Wednesday, May 20, 2009

Moms By Heart - Guest Post!!

I am super excited to have Lori here from Mom's By Heart. I "met" this awesome Mama through Blissully Domestic, and let me tell you, I'm so glad I did! Somehow between managing 5 kiddos, she finds time to run her amazing blog that helps many of us save some money! Today, she is going to share some of her best money saving tips with us. She must know me well, she made a list.

Oh how I love a good list.
Welcome Lori, we're so glad you're here!

Here she is:
Early last year, my family began to feel the crunch of the economy in a big way. I’ll be honest. At that point in my life, I was a seeit-likeit-buyit kinda gal. I had no idea how to be frugal. But these new challenges required a new lifestyle. So with the help of some great blogs, I began learning all I could about couponing and bargain shopping. Within just a few months I was able to implement this new information and cut our household expenses in half.

Since there are so many folks struggling in this dismal economy, I want to share the top ten things I’ve learned that have saved my family the most money:

1) Have an organized and plentiful coupon stash – the best place to find coupons is still the Sunday paper. Get a sneak peek of coupons that will be in the upcoming paper listed each Thursday afternoon HERE.
2) Match coupons with sales and deals – This sounds like a daunting and time consuming job. And it would be were it not for blogs! Visit The Grocery Gathering over at BeCentsable for a long list of blogs that match sale ads with coupons. All the work is done for you! Just scroll through and find the store you need. You can make your list, grab your coupons and go! Combining coupons with sale prices is the best way to get stuff for free or nearly free.
3) Know your prices – It helps to know when things are at their lowest prices. There are two ways to do that. The first is to familiarize yourself with store sale cycles. I have a month-by-month list HERE. The second is to keep track of prices at your local store. Most of the time, prices are on a three month rotating cycle. Choose twenty items that you buy most often and write down their price each week for 12 weeks. It might look something like this:
YourBrand Pasta Sauce:
1- $1.49
2- $1.49
3- $1.19
4- $1.49
5- Buy one get one free = $.75 each
6- $1.39
7- Dollar sale $1.00
8- $1.49
9- $1.29
10- $1.49
11- $1.39
12- $1.49
If you purchase one can per week for 12 weeks, you’ll spend $15.95. If you buy all 12 during week 5 when they’re at the lowest price you’ll spend $9 for a savings of $7 or 44%. Multiply that savings over 20 items for 52 weeks and you’re talking some serious savings!
4) Take advantage of FREEs – Look for TRY ME FREE stickers or hangtags on products in the store. Scan your Sunday inserts for rebate forms. If you’re lucky enough to live near a Staples or Menards, you’ll find oodles of free-after-rebate opportunities each month on everything under the sun.
5) Ask for a deal – Check out THIS article by the Wall Street Journal about how to get your cable and phone bills lowered just by asking!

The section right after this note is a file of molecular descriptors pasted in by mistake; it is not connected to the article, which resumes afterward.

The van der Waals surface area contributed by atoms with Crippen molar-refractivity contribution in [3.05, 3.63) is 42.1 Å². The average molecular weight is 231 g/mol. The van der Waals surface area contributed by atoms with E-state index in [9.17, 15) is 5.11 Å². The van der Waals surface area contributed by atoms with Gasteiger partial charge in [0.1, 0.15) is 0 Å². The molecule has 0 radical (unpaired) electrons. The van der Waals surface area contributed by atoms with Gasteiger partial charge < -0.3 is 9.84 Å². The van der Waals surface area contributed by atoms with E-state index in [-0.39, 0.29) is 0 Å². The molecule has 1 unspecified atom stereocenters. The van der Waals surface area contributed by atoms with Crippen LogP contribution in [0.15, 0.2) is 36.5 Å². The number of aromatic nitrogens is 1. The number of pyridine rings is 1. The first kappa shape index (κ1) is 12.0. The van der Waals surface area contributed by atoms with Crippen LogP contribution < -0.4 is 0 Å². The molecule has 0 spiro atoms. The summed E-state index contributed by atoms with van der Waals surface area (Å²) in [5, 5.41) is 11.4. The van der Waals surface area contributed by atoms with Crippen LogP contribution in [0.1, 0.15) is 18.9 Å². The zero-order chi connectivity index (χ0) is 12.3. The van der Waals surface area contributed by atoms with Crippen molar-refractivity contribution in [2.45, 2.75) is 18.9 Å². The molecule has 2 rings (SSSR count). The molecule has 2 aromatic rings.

6) Have a plan, Stan – Since I’m no Martha Stewart, I occasionally have those crazy days when the last thing I want to think about is what to make for dinner. These are the days when my budget is in greatest jeopardy because I just want to break down and order a pizza. But with a meal plan and a few items prepared in the freezer I’ve saved a ton by skipping the convenience foods. For meal planning inspiration, visit the OAMC Group at Recipezaar HERE, Once A Month Mom blog HERE and at Menu Plan Monday at HERE.
7) Save on children's clothing – I love the Sears KidVantage program. If your child wears out his/her shirts, jeans or shoes before they outgrow them, you can take them back to be replaced FREE! Every two months I visit Sears with all the jeans and shoes in hand for replacements. My kids always look nice and the budget stays intact. I also watch for in-store and online sales at Gymboree, The Children’s Place and Gap Kids. Since these are sought after name brands, when the kids outgrow them I can resell them on eBay and recoup much of my cost, especially if I got them on clearance to begin with! In the end, I save as much (or more) on clothes as I would buying at thrift stores.
8) Make it yourself – This economy has brought many-a-mom back to the basics. We are relearning how to can and preserve food, how to garden, sew, and make things from scratch. I’m not suggesting you turn Amish. But consider the possibility of cutting an expense in one or two areas by making it yourself.
9) Be content – This was a biggie for me. In the beginning, I thought all this frugality would be restrictive. I guess I pictured myself in plaid polyester pants from the thrift store eating beans and bread by candlelight. In truth, my quality of life hasn’t changed. All the same, it was important for me to make a conscious effort to change my thinking during this challenging time. I chose to count my blessings, as cliché as it sounds, so I could stay focused and content. And it worked.
10) Give – Yep, you heard me right. There are many ways to give that require little or no out of pocket expense. You can give to food pantries out of the overflow of your well stocked pantry. You can give your time volunteering for something you’re passionate about. You can send notes of encouragement to a pastor, missionary, teacher or single mom. Giving is a big part of being content. And being content is a big part of financial success!